‘Category Managers’ are Marketing spend generalists, will identify areas where specialised consultants are needed, e.g. pitches, relationship audits etc. Annual strategy an internal ‘negotiation’ between local HoP and Marketing Director

Leading Edge

Large Procurement teams have dedicated global experts for very specific Marketing areas – e.g. production, agency fees, media, POS, sponsorship-sharing best practice. Sell-in agreed between CPO and CMO.



Has grown from years of short to medium-term needs; some agencies are there,
that would never be chosen now, being paid token retainers for no apparent reason.


‘Organic’ roster but new agencies are given ‘hygiene factor’ scrutiny by buyers prior to approval (i.e. late engagement). Local ‘preferred supplier’ lists.


Roster has gone through a basic level of consolidation to improve leverage and agency engagement. Procurement drives pitch structure, agency shortlisting (perhaps with outside help).

Leading Edge

Aligned to Marketing’s strategic objectives – Procurement has helped implement an optimal roster; probably the minimum possible agencies for the job. Decoupled production. Decoupled Digital.

Systems & Technology


Whatever is available to support Marketing’s day-to-day work.


ERP; “no PO, no purchase” coming in. Some e-Sourcing. Manual rework between spreadsheets and e-mails. ERP has categories and spend groups but ‘dirty’ spend info.


e-Catalogues or equivalent drive compliance, especially POS spend. Spreadsheets etc. used for performance reviews. Spend information is clean and sorted, and reported with structure to track against.

Leading Edge

Multi-agency evaluation tools reap value by breaking down silos; reviews and bonus calculations don’t require manual intervention. e-Catalogues and other aids genuinely make guided purchasing easier for orders.



Only the admin to support Marketing processes. A good chance your company has (unwittingly) signed up to the agencies’ commercial and legal terms and conditions. POs handled by marketing and Accounts Payable.


Procurement focus on unit cost reduction on things like rate cards and overheads (see pitfalls of this here: Agency remuneration benchmarking is more than just rates). For media agencies the focus can be more on their commission (input). You may have basic contract coverage from general templates.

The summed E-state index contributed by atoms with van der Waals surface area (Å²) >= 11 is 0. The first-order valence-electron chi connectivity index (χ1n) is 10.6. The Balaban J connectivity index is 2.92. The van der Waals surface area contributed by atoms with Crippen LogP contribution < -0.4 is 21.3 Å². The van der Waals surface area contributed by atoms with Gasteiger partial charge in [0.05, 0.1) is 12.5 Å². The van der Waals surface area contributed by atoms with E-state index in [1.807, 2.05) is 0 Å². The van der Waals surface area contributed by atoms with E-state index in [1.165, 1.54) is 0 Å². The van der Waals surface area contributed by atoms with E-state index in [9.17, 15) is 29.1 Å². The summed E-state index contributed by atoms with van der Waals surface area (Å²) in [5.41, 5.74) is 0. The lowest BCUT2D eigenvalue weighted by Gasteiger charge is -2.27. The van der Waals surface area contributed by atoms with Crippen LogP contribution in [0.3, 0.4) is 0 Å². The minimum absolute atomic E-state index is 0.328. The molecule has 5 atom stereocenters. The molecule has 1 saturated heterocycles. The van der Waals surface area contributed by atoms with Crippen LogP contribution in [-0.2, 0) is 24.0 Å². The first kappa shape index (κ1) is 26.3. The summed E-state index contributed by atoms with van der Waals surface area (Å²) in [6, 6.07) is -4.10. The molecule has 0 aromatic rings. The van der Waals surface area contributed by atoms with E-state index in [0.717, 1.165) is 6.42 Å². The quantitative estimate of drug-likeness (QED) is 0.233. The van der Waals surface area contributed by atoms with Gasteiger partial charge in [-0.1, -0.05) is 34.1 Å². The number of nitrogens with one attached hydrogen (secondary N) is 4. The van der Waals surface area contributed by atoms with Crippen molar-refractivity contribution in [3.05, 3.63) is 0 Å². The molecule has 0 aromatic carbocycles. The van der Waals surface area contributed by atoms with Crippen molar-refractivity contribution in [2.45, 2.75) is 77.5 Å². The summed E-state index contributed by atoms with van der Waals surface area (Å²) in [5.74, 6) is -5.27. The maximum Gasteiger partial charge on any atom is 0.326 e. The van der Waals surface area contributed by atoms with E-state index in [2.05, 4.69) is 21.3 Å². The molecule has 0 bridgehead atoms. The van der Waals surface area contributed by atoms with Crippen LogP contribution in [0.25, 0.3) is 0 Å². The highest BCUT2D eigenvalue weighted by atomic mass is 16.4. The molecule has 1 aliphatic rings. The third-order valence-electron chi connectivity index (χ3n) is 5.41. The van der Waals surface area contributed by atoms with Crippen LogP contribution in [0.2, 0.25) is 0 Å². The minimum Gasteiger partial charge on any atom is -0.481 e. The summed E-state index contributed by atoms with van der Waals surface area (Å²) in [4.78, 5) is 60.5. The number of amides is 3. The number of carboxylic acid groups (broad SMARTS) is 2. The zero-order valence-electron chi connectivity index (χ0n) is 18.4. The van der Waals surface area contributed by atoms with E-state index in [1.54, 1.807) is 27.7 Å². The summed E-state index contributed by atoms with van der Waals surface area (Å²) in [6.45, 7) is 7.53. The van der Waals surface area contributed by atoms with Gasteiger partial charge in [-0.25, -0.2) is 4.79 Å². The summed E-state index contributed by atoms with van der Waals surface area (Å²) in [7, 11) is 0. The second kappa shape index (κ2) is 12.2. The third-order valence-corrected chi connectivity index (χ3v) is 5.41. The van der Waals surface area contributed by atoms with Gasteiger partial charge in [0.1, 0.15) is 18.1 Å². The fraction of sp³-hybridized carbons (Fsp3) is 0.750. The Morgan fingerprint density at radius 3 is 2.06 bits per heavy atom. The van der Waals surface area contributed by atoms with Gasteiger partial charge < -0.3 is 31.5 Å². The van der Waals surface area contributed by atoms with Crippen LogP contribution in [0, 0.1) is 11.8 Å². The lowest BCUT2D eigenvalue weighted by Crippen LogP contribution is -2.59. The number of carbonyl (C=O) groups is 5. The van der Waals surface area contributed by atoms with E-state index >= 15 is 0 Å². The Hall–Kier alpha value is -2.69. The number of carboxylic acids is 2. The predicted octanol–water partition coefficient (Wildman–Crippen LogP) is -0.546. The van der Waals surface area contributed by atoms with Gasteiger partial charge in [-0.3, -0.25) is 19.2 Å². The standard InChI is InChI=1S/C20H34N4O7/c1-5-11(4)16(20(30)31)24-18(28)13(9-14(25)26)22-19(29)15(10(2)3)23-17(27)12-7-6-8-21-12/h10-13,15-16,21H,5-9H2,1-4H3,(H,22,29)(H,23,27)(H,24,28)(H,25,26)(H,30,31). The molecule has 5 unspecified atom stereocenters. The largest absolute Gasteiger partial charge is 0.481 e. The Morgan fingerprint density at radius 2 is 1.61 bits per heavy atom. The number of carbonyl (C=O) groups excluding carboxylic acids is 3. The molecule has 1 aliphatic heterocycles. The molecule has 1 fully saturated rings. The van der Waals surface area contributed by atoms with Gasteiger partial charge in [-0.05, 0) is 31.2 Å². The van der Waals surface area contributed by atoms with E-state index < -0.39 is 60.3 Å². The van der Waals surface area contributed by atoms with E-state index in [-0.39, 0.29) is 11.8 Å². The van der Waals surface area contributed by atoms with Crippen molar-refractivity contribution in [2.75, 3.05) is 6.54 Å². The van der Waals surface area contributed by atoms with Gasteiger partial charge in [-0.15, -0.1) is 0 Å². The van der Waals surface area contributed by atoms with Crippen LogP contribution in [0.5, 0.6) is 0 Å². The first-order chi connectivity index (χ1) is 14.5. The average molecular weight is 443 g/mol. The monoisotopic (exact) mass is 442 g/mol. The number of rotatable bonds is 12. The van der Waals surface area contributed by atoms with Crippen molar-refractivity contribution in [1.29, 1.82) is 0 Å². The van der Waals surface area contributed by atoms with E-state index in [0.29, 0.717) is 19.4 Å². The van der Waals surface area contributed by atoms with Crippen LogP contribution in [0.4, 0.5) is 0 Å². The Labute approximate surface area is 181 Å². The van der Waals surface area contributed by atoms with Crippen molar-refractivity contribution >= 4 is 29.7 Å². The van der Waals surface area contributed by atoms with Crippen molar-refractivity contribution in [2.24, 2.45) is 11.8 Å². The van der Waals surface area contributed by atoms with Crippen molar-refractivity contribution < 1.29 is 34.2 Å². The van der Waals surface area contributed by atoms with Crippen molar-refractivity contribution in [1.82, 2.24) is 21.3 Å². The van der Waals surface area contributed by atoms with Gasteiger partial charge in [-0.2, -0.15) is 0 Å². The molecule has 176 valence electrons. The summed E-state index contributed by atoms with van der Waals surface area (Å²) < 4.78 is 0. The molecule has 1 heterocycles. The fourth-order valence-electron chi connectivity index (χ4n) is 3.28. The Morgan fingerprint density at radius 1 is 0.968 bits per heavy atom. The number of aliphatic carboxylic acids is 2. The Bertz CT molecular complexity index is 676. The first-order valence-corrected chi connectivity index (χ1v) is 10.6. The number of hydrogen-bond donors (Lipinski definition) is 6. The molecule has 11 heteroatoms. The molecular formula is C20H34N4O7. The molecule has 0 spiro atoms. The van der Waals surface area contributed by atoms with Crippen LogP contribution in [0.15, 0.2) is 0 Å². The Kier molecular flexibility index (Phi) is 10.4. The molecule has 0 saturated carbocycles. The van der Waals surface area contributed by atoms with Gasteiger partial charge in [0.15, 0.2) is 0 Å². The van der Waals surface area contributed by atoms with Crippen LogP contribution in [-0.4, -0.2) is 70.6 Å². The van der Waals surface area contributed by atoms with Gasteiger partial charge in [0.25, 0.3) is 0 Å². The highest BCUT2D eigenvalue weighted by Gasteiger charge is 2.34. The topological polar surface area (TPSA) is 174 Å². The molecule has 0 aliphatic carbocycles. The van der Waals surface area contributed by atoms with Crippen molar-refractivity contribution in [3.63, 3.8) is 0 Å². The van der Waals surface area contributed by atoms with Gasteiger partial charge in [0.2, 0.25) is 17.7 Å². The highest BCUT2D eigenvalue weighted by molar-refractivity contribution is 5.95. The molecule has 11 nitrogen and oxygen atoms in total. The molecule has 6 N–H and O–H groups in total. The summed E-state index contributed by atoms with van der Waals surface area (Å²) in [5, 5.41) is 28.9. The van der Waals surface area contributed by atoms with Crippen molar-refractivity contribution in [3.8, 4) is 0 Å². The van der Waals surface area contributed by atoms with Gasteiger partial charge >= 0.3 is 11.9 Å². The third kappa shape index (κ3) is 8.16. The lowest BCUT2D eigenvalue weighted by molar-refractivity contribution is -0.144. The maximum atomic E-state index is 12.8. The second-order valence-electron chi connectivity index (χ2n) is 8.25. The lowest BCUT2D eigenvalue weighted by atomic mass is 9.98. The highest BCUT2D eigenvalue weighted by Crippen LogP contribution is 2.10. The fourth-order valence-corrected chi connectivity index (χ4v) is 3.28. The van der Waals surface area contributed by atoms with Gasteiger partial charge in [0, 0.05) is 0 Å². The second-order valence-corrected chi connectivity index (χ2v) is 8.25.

Early Procurement engagement in planning stages and structuring of negotiations.
Procurement monitors production process, although still run by agency. Procurement
coordinates agency reviews, output criteria and bonuses. Agency-orientated KPIs
look at and motivate annual value impact of Creative and Media work. Procurement
competent enough to help strip out much ‘no value’ scope.

Leading Edge

KPIs weighted towards impact of individual campaigns, and measure RoI on reaching
the target consumer. ‘Granularity’ allows quick feedback and adaptation, e.g. digital. Agencies drive business goal aligned KPIs; focus on outcomes, not outputs.

You can download your copy of the Marketing Procurement Health Check Guide here. Or, if you need assistance ensuring your television advertising production process is being managed with an acceptable level of governance, feel free to contact us here.

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About David Little

With experience in various Procurement categories, David has been practicing Category Management for 12 years within the FMCG, Telecoms and Consulting industries. He has a special interest in Marketing categories and Procurement Leadership. David lives with his family in Stockholm, Sweden. Connect with David on LinkedIn here. or Twitter @daveylittle